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Preparing for retirement

Preparing for retirement

How much do I need to retire?

Most people strive to live comfortably in retirement. But how much you’ll need to live on, and so need to save for the future, can be hard to pin down.

To help simplify saving for retirement, the Pensions and Lifetime Savings Association (PLSA) launched national income and living standards, designed to help people picture what lifestyle they want in the future. There are three living standards.

Living Standard Yearly Income
Single Couple
Covers all your needs, with some left over for fun
£10,200 £15,700
More financial security and flexibility
£20,200 £29,100
More financial freedom and some luxuries
£33,000 £47,500

Source: Retirement Living Standards by the Pensions and Lifetime Savings Association and Loughborough University, October 2019.

Remember, everyone’s financial circumstances are different and these figures are just a guide.

Is your pension on track?

It’s important to get an idea of how much pension wealth you’ve built up over the years. It can help you to recognise any shortfalls before it’s too late. First contact your pension provider(s) and check how much your pensions are worth. Then you can use tools like our calculator to work out what they might pay you and see if you’re on track to get the income you want.

Pension calculator

Retire ready

Find lost pensions

With the disappearance of the job-for-life, it’s easy to lose track of pension pots you’ve built up with old employers over the years.

Thankfully the Government’s pension tracing service can help you find them. You just need the name of your old employer.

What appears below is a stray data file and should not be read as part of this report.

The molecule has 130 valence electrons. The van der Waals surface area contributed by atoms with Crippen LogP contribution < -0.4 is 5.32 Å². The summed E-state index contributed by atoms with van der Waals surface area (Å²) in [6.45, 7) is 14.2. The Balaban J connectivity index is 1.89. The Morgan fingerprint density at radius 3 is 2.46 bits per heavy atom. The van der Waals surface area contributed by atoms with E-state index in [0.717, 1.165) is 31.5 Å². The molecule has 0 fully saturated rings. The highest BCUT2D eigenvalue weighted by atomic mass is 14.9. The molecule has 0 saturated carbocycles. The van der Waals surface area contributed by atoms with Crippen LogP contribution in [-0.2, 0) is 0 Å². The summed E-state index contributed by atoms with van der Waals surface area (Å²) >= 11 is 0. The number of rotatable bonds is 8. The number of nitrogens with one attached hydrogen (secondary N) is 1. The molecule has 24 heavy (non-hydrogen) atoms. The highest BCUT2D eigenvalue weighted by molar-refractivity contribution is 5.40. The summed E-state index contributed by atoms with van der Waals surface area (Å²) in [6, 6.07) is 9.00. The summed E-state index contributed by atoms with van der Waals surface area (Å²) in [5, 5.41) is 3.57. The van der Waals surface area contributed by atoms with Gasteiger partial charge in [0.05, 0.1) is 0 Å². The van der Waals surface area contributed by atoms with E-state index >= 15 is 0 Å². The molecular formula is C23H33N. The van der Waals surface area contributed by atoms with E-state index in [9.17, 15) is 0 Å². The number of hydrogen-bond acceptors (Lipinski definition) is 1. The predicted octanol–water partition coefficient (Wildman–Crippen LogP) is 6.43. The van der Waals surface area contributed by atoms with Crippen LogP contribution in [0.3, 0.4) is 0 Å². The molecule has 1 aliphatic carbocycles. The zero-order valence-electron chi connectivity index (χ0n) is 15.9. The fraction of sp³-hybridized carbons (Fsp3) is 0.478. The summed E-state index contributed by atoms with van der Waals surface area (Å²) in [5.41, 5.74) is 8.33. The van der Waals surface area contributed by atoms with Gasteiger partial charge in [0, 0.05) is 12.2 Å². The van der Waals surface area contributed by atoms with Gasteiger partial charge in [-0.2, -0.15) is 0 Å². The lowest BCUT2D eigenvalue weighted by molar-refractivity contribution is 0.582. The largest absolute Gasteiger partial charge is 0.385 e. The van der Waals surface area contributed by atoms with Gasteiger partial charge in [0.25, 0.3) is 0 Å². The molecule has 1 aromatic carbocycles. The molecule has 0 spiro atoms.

Find Lost Pensions

Pension Consolidation

If you’ve had more than one employer, it’s likely that you’ve got more than one pension pot too. Juggling different pensions takes time and effort, and it can make retirement planning difficult. To make life simpler, you could consider combining them into one easy-to-use online account like the HL SIPP. It could mean you’ll have more control over your investments and flexibility when you come to retire.

How to combine pensions

Explore how to access your pension

You can typically access your pension from age 55 (rising to 57 in 2028). You don’t usually have to access your entire pension all in one go, or by a set date. You might decide to access a bit at a time, to help support you through semi-retirement.

You can keep your pension invested and make withdrawals as and when you choose, or exchange it for a guaranteed income. Whichever option you choose, normally you can receive up to 25% of your pension tax-free, and the rest is taxed as income.

Pension income options

Guide to taking money from your pension

Get to grips with your State Pension

The State Pension is a regular income provided by the Government. For most people this will form a vital part of their retirement income, but it’s unlikely to be enough on its own. You can claim your State Pension when you reach State Pension age. This will pay you a guaranteed income for the rest of your life. The minimum State Pension age is rising however, and some people might need to wait until their late sixties before they qualify.

More on the State Pension

Get a helping hand

Pension Wise

At age 50, everyone with a personal or workplace pension has the right to get free impartial guidance from Pension Wise.

It’s a free service offered by the Government to help people understand more about the type of pension they have and the options available to them. We recommend that anyone planning for retirement should get in touch.

More on Pension Wise

Retirement advice

A financial adviser can help you to get your retirement plan in order:

  • Work out how much you might need in retirement
  • Decide what your best options are
  • Help with tax-efficient planning
  • Make plans for the future

How to get advice